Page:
Face of change
We’re done with our working lunch: home-styled Chicken Biryani and Pallonji’s Raspberry flavoured soda at the iconic Café Military — a stone’s throw away from Horniman Circle.
My curiosity to revisit this beautiful reminder of the city’s varied stunning architectural styles is fuelled by Deepak Rao, city historian, author and archivist. “This was a site within the Fort, a large open space in the centre known as the Bombay Green that was exactly behind the Bombay Castle.
Charles Forjett, then city Superintendent, who became its Municipal Commissioner in the 1860s, was responsible for turning the central part of the old Green into Elphinstone Circle, thus making it an elegant hub for the otherwise unplanned Fort and retaining a part of what was then Bombay’s oldest open space. It’s an accepted fact among historians that he is the Father of Horniman Circle,” he rattles off. I am taking notes. But it’s also time for us to stop our wristwatches.
Circle of commerce and culture
Back then, the visionary Governor Bartle Frere was in the thick of things: his first commissioned project was structuring the Bombay Green into the Elphinstone Circle. The idea was to demolish this stretch that flourished at the height of the city’s cotton boom, during the American Civil War. The new circle would be named after Frere’s predecessor, Governor Lord John Elphinstone. Frere laid the foundations for the Circle buildings in October 1864, which were to be graced by James Scott’s designs.
The first building that came up was Bank of Bombay. Some of the other offices included Messrs Remington & Co, Messrs Nicol & Co, Branch Bank of Bengal, Accountant General’s Office, Bombay Collector’s and General Stamp Office, Chartered Bank of India and the Chartered Mercantile Bank. Then, it was a place of recreation for children and continued to be when the Elphinstone Circle Gardens were erected later. We do a head count: A few establishments including the State Bank of India (1924) and others that sprung up later, like Dena Bank, Indian Overseas Bank and Zoroastrian Association Building, are still around.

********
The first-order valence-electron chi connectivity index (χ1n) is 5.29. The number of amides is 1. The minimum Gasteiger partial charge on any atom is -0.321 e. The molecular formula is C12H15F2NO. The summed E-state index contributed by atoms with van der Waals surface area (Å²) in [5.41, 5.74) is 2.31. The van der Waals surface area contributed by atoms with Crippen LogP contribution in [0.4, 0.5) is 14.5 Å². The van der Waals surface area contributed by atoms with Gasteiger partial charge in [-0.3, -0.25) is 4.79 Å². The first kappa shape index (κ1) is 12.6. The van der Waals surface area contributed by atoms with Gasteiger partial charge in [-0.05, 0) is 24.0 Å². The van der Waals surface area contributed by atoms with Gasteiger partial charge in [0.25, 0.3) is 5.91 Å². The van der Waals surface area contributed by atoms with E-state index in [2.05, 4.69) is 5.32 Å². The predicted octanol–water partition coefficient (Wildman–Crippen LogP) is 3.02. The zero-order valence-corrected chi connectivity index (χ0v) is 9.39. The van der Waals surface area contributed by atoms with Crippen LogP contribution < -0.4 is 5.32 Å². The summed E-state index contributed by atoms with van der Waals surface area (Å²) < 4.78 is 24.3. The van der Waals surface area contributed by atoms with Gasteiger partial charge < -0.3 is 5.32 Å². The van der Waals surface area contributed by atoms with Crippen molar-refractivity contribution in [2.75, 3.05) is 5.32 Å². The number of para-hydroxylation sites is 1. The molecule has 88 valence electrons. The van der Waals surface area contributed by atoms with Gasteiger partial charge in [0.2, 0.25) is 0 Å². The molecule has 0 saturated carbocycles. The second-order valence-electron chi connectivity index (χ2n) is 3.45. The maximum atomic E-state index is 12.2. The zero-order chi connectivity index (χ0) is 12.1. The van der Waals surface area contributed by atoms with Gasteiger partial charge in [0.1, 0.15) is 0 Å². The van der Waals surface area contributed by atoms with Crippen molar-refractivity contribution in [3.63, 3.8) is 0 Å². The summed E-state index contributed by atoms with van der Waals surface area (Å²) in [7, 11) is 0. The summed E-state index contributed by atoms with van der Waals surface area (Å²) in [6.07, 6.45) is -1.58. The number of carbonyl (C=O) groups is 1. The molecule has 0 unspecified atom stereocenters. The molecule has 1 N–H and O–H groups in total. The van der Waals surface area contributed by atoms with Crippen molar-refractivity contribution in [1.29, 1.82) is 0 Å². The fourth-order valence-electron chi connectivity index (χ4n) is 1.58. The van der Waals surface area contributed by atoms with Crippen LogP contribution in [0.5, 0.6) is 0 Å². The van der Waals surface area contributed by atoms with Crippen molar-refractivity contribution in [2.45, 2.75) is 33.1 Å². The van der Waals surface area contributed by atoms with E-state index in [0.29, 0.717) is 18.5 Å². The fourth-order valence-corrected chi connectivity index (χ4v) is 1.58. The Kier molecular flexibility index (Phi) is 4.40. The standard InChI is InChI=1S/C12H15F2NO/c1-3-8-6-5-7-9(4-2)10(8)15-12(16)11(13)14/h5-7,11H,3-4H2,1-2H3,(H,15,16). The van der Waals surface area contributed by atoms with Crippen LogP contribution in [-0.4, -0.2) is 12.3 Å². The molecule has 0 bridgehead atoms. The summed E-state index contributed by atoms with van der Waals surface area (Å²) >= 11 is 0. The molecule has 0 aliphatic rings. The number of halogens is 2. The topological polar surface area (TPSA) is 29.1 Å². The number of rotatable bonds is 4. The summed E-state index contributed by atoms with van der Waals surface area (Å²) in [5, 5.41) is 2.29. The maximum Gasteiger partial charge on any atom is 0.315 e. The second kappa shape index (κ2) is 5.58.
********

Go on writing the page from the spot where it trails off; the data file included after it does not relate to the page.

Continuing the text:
Keen to rediscover its architectural uniqueness, we invited conservation architect, Vikas Dilawari to share his views, as the sepia-tinged frame was coming together: “It was the first time that such an urban unified design approach was adopted in India. It was structured as a classical circle that complemented the Neo-Classical design of the Town Hall.” At the time, Gothic Revival — a popular style in England, was adapted by the ruling Government here. This circle was built with an Italian Gothic influence. He reveals how this was a partly-sponsored smaller scale project that involved restructuring the open space into a formal, circular park enclosed by an assembly of architecturally unified commercial establishments.
“The arcade was designed to offer protection to pedestrians from the sun and rain,” he adds. The unique, integrated precinct was built with Porbander stone facings, and terra cotta finials and keystones. The buildings that grace this rich façade, Dilawari adds, is enhanced by masculine faces on the ground floor while feminine faces grace the first floors of these circle buildings.
The gardens were laid out in 1869 and covered 12,081 square yards. It was completed shortly before the Duke of Edinburgh’s visit, in 1872. Today, as the garden hosts cultural events and stages plays, it’s a warm replay of its glory days. An ornamental fountain still adorns the centre of the gardens. Interestingly, The Bombay Theatre, which was created in 1804 and was supposed to be India’s oldest for long, stood on the old Bombay Green before its days as a buzzing cotton auction centre. It was run by amateurs, including government officials, for charity and amusement. The Theatre was a favourite pastime for local residents, especially in the evenings. As we stood at the centre of the circle gardens, soaking in the nostalgia, it was easy to imagine the applause at the end of a Shakespearean classic, even if lasted for a few moments. Clearly, things seem to have come full circle.
FROM ELPHINSTONE TO HORNIMAN
In 1947, the Circle was renamed after Benjamin G Horniman — the renowned pro-freedom editor of the Bombay Samachar Press’ English language daily, Bombay Chronicle whose office was in the area.